My son and his partner gave me a beautiful journal book for Christmas so I decided to use it for one of my favourite things – gardening. I hoped it would keep me on track and encourage me when I lost momentum. I made a good start but nature intervened in the form of 35 plus degree days. It’s been a bit disheartening getting nothing done but maybe I can do a bit of night gardening to escape the sun. Thanks for your very interesting posts Helen.

    1. Helen Johnstone says:

      Hi Christie – I have many beautiful journals all half full. I do well until something stops the habit of filling it in regularly and then it just stops!!

  7. I know exactly what you mean about the comfort of writing in a paper journal, I have one myself, and find it invaluable, the scribblings of past weeks/months sometimes transport me back to the mood I was in when I was plotting and planning or simply recording. I find the blog really useful for keeping a good pictorial record of the garden as it progresses through the seasons, but would never stop writing in endless notebooks as well. So glad the garden and gardening are anchoring you and that the focus on plants and growing is really working. Fab new propagator too, what a great present. As to keeping notes on sowing, I havne’t started that so well. Another thing the blog didn’t really work for, but I have a dozen seed trays on the go and only know what is in two of them and that’s beacuase they have all germinated and need pricking out! Happy gardening and note taking for 2013.

    1. Helen Johnstone says:

      Hi janet – you have stuff that needs pricking out already, goodness.

  8. Carolyn says:

    Love your thoughts, Helen… Your reflections suggest that you are indeed a very “Patient Gardener. Something I aspire to be as well. I agree that putting pencil to paper can be much more enjoyable. I just don’t do it enough. You’ve inspired me. I do have a scarcely used garden journal…now, where did I put it?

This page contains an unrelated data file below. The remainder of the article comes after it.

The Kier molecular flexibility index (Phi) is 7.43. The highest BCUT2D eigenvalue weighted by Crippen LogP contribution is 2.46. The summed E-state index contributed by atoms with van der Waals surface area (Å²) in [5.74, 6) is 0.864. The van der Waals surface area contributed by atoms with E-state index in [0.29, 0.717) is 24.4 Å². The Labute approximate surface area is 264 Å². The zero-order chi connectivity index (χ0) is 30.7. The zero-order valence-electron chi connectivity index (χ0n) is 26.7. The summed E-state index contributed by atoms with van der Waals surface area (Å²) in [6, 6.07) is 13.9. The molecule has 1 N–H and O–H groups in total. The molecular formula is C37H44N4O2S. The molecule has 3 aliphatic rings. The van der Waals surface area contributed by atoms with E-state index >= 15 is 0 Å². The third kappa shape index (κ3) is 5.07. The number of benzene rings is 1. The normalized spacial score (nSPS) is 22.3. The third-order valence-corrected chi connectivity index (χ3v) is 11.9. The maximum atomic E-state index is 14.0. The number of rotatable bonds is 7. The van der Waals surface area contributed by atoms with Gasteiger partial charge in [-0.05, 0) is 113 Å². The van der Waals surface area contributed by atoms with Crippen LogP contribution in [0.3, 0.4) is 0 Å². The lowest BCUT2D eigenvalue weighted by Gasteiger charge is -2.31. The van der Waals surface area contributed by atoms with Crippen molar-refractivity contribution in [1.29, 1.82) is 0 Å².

1. Helen Johnstone says:

      Hi Carolyn
      I find writing in a book increasingly theraputic – must be getting old

  9. elaine says:

    I always start off with good intentions but they gradually fade as I become more busy in the garden – then it all becomes a bit hit and miss. Maybe this year …

    1. Helen Johnstone says:

      Hi Elaine – me too but this year, this year will be different. She says with fingers crossed

  10. hillwards says:

    I managed a few hours in the garden this weekend too, it is so pleasurable to reacquaint myself with it closely each weekend after a week of darkness, as you say. I must confess I am rather taken by the flowers of the corsican hellebore; not so showy as the hybrids, and hard to spot them at all from a distance, but a pleasure to stumble upon. Your silver foliage is particularly splendid. Love your witchhazel too – ours is so small, we have just a handful of red flowers a foot above the ground still, but one day…
    I am determined to keep better records this year too!

    1. Helen Johnstone says:

      Hi Sara
      My Hamamelis is only about 4ft tall, bought it two years ago but have been amazingly lucky at how quickly it hs established. I read somewhere that they can take a while to flower after being planted.

  11. sophiecussen says:

    Great post & photos. Its nice to see things in the garden start to grow and flower, slow but surely. I also didn’t know you can grow hibiscus from seed so I’ve learnt something new 🙂

  12. Helen, you’re an inspiration. I’m just blogging about much the same things, but there is definitely much less evidence of growth in my garden than in yours. Also, we have bulb-addicted squirrels, so I do sympathise re the badger, our bulbs are dug up in a strict order of preference: purple crocus, yellow crocus, iris, daffodils, white crocus. It’s bizarre!

  13. Gardening is sometime filled with mixed emotions especially towards the tail end of the cold months. Joy over plants that have survived and continue to thrive. Sadness for those that didn’t make it. Looking forward to spring.

Please feel free to leave comments as its always lovely to get feedback. I try to respond to comments as much as possible but sometimes life and work get in the way but I will do my best to respond especially if your comment is a question.